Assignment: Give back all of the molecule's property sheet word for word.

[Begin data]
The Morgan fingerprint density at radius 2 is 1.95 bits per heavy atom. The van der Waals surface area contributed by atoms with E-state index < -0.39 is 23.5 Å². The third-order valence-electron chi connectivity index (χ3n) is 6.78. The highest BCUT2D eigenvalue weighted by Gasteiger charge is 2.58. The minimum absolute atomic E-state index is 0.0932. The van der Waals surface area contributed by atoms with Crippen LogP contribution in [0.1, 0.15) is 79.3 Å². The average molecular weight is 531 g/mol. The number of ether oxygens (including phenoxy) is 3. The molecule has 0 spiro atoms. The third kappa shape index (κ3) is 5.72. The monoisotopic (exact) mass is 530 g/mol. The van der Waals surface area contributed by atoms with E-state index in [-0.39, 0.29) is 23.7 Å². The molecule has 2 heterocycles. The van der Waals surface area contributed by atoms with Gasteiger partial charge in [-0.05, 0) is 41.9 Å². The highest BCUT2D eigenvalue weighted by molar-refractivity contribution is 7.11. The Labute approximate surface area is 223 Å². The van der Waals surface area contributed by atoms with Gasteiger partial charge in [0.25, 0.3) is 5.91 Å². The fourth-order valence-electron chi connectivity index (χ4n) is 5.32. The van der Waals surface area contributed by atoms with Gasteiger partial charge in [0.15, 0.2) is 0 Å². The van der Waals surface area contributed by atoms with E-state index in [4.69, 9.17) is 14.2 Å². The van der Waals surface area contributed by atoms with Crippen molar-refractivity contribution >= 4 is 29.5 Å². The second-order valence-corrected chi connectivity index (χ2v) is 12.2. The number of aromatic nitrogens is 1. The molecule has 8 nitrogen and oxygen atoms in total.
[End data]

The Morgan fingerprint density at radius 2 is 1.95 bits per heavy atom. The van der Waals surface area contributed by atoms with E-state index < -0.39 is 23.5 Å². The third-order valence-electron chi connectivity index (χ3n) is 6.78. The highest BCUT2D eigenvalue weighted by Gasteiger charge is 2.58. The minimum absolute atomic E-state index is 0.0932. The van der Waals surface area contributed by atoms with Crippen LogP contribution in [0.1, 0.15) is 79.3 Å². The average molecular weight is 531 g/mol. The number of ether oxygens (including phenoxy) is 3. The molecule has 0 spiro atoms. The third kappa shape index (κ3) is 5.72. The monoisotopic (exact) mass is 530 g/mol. The van der Waals surface area contributed by atoms with E-state index in [-0.39, 0.29) is 23.7 Å². The molecule has 2 heterocycles. The van der Waals surface area contributed by atoms with Gasteiger partial charge in [-0.05, 0) is 41.9 Å². The highest BCUT2D eigenvalue weighted by molar-refractivity contribution is 7.11. The Labute approximate surface area is 223 Å². The van der Waals surface area contributed by atoms with Gasteiger partial charge in [0.25, 0.3) is 5.91 Å². The fourth-order valence-electron chi connectivity index (χ4n) is 5.32. The van der Waals surface area contributed by atoms with Gasteiger partial charge in [0.15, 0.2) is 0 Å². The van der Waals surface area contributed by atoms with E-state index in [4.69, 9.17) is 14.2 Å². The van der Waals surface area contributed by atoms with Crippen molar-refractivity contribution >= 4 is 29.5 Å². The second-order valence-corrected chi connectivity index (χ2v) is 12.2. The number of aromatic nitrogens is 1. The molecule has 8 nitrogen and oxygen atoms in total.